What, according to a researcher in a major new study, "contribute[s] to continuing gender inequality in earnings and career advancement"? That working mothers are more than twice as likely as fathers to interrupt sleep for childcare purposes.
Sociologist Sarah Burgard, a researcher at the U-M Institute for Social Research, looked at data from about 20,000 working parents from 2003 to 2007, gathered during the census's American Time Use Survey.
She found that not only are working mothers are two-and-a-half times as likely to interrupt their sleep, but the interruptions last longer, an average of 44 minutes for women versus 30 for men. But overall, women sleep more. (Still, anyone who has had interrupted sleep knows it's not quite the same in terms of next-day productivity.)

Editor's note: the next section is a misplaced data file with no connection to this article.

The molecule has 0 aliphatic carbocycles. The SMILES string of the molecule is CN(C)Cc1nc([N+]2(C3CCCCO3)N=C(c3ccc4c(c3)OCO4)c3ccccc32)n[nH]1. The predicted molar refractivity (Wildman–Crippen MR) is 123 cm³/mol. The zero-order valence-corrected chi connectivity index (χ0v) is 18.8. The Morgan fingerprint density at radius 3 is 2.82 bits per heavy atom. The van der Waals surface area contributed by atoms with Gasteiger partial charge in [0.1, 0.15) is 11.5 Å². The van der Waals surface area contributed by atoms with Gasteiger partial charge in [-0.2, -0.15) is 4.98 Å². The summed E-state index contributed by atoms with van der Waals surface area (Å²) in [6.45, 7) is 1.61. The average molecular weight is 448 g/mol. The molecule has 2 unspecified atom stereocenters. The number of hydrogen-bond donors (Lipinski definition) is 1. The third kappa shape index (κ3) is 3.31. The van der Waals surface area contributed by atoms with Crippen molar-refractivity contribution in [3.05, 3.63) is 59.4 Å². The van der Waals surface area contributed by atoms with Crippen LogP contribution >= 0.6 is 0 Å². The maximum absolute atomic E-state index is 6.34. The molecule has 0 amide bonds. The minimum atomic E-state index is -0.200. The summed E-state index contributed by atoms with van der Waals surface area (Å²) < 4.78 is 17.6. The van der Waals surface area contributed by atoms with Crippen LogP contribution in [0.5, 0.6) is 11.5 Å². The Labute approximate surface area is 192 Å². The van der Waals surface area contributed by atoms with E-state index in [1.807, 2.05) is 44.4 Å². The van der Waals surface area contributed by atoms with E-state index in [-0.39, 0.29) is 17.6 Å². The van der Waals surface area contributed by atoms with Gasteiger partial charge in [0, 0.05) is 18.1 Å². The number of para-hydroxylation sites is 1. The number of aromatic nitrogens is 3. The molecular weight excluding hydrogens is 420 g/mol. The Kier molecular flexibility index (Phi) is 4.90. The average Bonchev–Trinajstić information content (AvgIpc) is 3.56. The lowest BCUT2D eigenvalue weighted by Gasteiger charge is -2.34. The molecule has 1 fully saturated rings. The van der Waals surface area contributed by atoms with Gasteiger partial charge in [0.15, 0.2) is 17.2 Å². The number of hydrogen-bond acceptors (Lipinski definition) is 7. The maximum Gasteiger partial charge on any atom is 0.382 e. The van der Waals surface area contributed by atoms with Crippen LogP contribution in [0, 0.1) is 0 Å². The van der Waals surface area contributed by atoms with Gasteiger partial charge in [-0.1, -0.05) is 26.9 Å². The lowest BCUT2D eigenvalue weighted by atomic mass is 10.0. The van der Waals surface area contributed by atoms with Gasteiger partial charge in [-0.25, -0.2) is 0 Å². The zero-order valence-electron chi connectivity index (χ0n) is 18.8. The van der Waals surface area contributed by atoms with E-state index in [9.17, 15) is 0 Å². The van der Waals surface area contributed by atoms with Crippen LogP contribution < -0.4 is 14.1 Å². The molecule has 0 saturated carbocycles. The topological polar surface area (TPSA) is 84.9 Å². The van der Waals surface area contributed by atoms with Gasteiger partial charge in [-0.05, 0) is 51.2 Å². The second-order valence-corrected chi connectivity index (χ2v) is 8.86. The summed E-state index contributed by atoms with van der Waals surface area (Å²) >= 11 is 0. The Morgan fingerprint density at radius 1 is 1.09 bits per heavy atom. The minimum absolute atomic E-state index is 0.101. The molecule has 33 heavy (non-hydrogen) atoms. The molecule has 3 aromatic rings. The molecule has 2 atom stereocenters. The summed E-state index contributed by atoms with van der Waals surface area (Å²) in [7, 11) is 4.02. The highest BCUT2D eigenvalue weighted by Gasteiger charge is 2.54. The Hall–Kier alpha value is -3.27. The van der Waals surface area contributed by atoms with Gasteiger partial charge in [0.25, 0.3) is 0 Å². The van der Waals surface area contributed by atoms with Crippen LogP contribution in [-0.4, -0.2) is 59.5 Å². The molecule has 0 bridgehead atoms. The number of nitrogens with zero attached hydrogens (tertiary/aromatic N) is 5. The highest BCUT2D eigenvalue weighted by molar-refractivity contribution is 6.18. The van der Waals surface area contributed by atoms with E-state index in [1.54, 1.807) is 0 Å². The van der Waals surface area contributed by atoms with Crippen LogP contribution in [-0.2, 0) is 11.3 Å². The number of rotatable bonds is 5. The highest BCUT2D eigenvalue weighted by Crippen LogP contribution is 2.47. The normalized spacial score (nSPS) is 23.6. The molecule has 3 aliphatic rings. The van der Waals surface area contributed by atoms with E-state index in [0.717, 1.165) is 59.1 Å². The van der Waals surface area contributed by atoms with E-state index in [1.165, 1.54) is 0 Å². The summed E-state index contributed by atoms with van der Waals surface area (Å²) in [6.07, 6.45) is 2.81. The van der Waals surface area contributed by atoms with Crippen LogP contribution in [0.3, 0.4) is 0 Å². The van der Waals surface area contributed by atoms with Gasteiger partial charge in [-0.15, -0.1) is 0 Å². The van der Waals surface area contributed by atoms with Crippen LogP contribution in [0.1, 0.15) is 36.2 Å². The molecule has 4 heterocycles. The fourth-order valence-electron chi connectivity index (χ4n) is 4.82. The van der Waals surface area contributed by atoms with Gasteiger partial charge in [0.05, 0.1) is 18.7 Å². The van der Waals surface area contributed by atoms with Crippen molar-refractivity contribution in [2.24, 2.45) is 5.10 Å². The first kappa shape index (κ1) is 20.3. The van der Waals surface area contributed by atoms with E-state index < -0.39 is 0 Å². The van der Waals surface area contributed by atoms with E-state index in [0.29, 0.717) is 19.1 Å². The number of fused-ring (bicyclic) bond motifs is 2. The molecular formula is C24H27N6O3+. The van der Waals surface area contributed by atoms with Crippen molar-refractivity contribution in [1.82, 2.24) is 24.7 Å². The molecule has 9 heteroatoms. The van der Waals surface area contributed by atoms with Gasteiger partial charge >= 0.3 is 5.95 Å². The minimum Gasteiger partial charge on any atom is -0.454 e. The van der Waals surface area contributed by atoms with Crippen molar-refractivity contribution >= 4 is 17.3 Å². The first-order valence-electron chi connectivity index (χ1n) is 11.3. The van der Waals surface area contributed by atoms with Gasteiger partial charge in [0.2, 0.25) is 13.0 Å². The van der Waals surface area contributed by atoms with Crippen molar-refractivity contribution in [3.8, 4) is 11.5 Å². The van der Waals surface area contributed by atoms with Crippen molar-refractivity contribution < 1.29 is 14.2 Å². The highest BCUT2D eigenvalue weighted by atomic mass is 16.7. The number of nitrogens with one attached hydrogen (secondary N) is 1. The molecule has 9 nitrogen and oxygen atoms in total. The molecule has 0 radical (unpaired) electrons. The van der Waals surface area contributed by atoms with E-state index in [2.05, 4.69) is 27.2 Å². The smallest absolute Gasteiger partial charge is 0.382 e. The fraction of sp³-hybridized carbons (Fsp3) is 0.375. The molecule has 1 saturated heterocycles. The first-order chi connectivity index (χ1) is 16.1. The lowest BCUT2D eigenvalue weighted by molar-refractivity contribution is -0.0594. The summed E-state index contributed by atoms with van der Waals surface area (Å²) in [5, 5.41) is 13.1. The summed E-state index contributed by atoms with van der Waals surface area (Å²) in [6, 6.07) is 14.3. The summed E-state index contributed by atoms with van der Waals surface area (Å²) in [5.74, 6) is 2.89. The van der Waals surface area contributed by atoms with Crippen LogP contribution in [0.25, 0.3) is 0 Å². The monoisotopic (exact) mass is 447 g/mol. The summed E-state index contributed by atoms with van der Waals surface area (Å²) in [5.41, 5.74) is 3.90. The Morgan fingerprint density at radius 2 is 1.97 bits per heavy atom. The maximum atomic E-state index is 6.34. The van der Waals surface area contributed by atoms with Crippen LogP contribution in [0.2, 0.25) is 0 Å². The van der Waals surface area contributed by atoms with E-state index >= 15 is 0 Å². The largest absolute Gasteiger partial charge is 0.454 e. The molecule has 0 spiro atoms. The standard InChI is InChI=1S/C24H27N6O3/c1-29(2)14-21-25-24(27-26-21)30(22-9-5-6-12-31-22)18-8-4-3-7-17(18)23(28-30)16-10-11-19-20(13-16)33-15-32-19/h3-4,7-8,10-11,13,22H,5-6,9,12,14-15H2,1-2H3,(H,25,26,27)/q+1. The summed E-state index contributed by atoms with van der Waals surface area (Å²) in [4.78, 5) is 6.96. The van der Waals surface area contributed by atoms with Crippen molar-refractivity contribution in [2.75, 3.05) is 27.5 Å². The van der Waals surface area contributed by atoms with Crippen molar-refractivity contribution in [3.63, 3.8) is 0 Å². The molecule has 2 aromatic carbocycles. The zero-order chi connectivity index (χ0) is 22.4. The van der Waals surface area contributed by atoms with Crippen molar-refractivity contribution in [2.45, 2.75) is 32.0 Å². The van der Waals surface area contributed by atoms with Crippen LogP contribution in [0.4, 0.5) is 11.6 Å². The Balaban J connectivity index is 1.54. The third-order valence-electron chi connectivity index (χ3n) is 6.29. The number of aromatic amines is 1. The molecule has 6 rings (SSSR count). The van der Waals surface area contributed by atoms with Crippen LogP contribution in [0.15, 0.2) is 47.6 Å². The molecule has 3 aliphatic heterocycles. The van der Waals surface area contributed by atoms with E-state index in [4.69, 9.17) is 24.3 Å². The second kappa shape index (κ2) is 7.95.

The study looked at a cross section of ages but found that women in their twenties and thirties, "prime childbearing and childrearing years" saw the biggest gender gap in interruptions. This was true regardless of which spouse made more money, worked full time, or the overall demographic picture of the couple.
Of course, that's also when, in most conventional career tracks, workplace productivity is key to climbing the ladder. The only thing that's going to change that impediment to women is more fathers doing their part.
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